Subsurface gamma ray spectroscopy is used to determine the amounts of potassium, uranium and thorium concentrations that naturally occur in geological formations at different subsurface locations. Measurements of gamma radiations from these elements is possible because these elements are associated with radioactive isotopes that emit gamma radiations at characteristics energies. The amount of each element present within a formation can be determined by its contribution to the gamma ray flux at a given energy. Measuring gamma radiation of these specific element concentrations is known as spectral stripping which refers to the subtraction of the contribution of unwanted elements within an energy window, including upper and lower boundaries, set to encompass the characteristic energy(s) of the desired element within the gamma ray energy spectrum. However, measurements of these elements by this method may be complicated by the fact that the energy of a gamma ray photon can be degraded as it passes through matter due to Compton scattering. The consequences are that a photon originally emitted at some given energy within the formation may end up being recorded at a different energy within the measuring device. A further complication is caused by the finite resolution of the gamma ray detection device resulting in a possible smearing of the original photon energy even if the photon energy does reach the detecting device without Compton scattering. Because of these factors, spectral stripping is accomplished in practice by calibrating the tool initially in an artificial formation with known concentrations of potassium, uranium and thorium under standard conditions.

Additionally, energy calibration of the spectrum is continually required while the detection system is traversing subsurface formations because of heat and other environmental factors affecting the measuring device. This continual energy calibration allows the correct placement of energy windows for the purpose of spectral stripping. Traditionally, when the measuring device is underground (or downhole) calibration has been performed by including a known radiating source with the measuring device. However, if the calibrating source emits radiation in the energy range of the potassium, uranium and thorium measured radiation, the calibrating source will corrupt the radiation measurements. If a radiation source is used that emits radiation far away from the energies to be measured, calibration of the measuring device at the potassium, uranium and thorium energy levels is questionable due to multiplied inaccuracies.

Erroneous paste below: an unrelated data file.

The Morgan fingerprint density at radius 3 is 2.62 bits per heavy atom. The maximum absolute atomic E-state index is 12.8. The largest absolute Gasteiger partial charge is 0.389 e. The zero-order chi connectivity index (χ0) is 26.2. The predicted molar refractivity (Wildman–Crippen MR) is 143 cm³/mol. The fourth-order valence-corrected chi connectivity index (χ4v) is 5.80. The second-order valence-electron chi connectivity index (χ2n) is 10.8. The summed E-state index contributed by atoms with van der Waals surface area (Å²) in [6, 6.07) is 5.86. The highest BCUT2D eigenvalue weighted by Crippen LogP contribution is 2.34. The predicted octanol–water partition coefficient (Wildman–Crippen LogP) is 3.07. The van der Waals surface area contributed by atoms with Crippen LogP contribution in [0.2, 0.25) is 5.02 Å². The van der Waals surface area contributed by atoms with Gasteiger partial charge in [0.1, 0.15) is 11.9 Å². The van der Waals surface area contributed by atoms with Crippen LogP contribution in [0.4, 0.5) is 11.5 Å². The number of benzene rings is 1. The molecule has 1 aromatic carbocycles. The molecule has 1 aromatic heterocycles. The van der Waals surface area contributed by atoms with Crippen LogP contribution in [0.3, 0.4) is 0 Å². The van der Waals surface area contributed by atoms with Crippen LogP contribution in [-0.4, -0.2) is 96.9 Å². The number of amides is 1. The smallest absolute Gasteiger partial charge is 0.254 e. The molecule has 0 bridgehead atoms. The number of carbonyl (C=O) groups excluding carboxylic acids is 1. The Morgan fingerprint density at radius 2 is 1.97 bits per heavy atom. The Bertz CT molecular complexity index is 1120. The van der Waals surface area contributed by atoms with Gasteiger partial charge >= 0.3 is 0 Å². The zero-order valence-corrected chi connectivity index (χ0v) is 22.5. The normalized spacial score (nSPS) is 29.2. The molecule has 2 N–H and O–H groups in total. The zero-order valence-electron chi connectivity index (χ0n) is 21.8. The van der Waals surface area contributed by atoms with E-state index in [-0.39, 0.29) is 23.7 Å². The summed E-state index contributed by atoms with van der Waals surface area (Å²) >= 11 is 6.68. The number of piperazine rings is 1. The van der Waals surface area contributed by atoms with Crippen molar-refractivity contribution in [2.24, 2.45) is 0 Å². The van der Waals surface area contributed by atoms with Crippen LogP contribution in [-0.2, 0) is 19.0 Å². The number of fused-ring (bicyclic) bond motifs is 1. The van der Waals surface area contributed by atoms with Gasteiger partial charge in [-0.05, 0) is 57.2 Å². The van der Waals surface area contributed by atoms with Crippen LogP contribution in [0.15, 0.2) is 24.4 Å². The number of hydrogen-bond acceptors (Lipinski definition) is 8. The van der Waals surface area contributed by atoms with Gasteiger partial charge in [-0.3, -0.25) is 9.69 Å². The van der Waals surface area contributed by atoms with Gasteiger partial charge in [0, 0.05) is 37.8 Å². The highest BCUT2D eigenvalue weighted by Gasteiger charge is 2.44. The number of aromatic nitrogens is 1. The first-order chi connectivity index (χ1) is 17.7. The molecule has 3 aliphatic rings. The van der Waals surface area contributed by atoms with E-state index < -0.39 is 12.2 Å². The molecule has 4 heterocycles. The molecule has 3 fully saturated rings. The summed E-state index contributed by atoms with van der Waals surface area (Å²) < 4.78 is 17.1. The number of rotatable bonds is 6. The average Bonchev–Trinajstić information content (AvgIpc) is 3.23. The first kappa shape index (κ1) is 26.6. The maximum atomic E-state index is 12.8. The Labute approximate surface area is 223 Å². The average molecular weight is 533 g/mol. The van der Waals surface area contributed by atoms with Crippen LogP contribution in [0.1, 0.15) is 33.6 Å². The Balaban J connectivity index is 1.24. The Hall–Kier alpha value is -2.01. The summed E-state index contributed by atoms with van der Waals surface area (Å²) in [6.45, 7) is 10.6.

The object of the present invention is to maintain the energy calibration of the stripping windows during downhole radiation for measurements of potassium, uranium and thorium concentrations by iteratively recomputing the stripping window boundaries by locating and tracking a naturally occurring spectral peak, such as potassium, at a known energy.

SUMMARY OF THE INVENTION

In accordance with the present invention a method for determining the centroid of a gamma radiation spectral peak is provided that includes the steps of determining a minimum and maximum number of counts within a preselected multiple channel energy range, determining the channel having the maximum number of counts and a channel having approximately one-half of the maximum number of counts, determining a channel representing the background counts, computing the peak centroid channel from a relationship between the channel having one-half of the maximum number of counts and the channel representing the maximum number of counts and the background counts, computing a channel to energy conversion factor, computing stripping window boundary range channels by multiplying the channel to energy conversion factor by a constant representing the minimum energy range value and a constant representing the maximum energy range value.

In one embodiment of the present invention the above method includes the step of computing the channel to energy conversion factor having the step of dividing the peak energy centroid channel by a known spectral peak energy constant. Also the step for computing the peak energy centroid channel includes the step of dividing the channel having one-half of the maximum number of counts by a quantity including a constant times the square root of the natural logrithm of the ratio of the maximum number of counts minus the background counts divided by the counts within the channel having approximately one-half of the maximum number of counts adjusted by the background counts. Also, in this embodiment, a constant representing the resolution factor of the measuring device is used in conjunction with the channel having approximately one-half of the maximum number of counts and the channel representing the background energy.

In another embodiment of the invention, a method for calibrating a device for measuring peak gamma radiation within a multiple channel energy spectrum measurement range is provided that includes the steps of determining an initial minimum count channel and an initial maximum count channel within the range, determining whether a peak has been detected within the range by the analysis of the relationship between the counts of the minimum and maximum count channels respectively. Upon determining that a peak has been detected, determining a first channel having approximately one-half of the maximum number of counts, determining a second channel representing the background energy, and computing a peak energy centroid channel from the first channel and the second channel, and then computing a channel to energy conversion factor from the peak energy centroid channel. The next step is computing lower and upper calibrated measurement range channels respectively by multiplying the channel to energy conversion factor by a first constant representing the minimum energy range value and a second constant representing the maximum energy range value, and finally determining the channel having the maximum count within the lower and upper calibrated measurement range channels.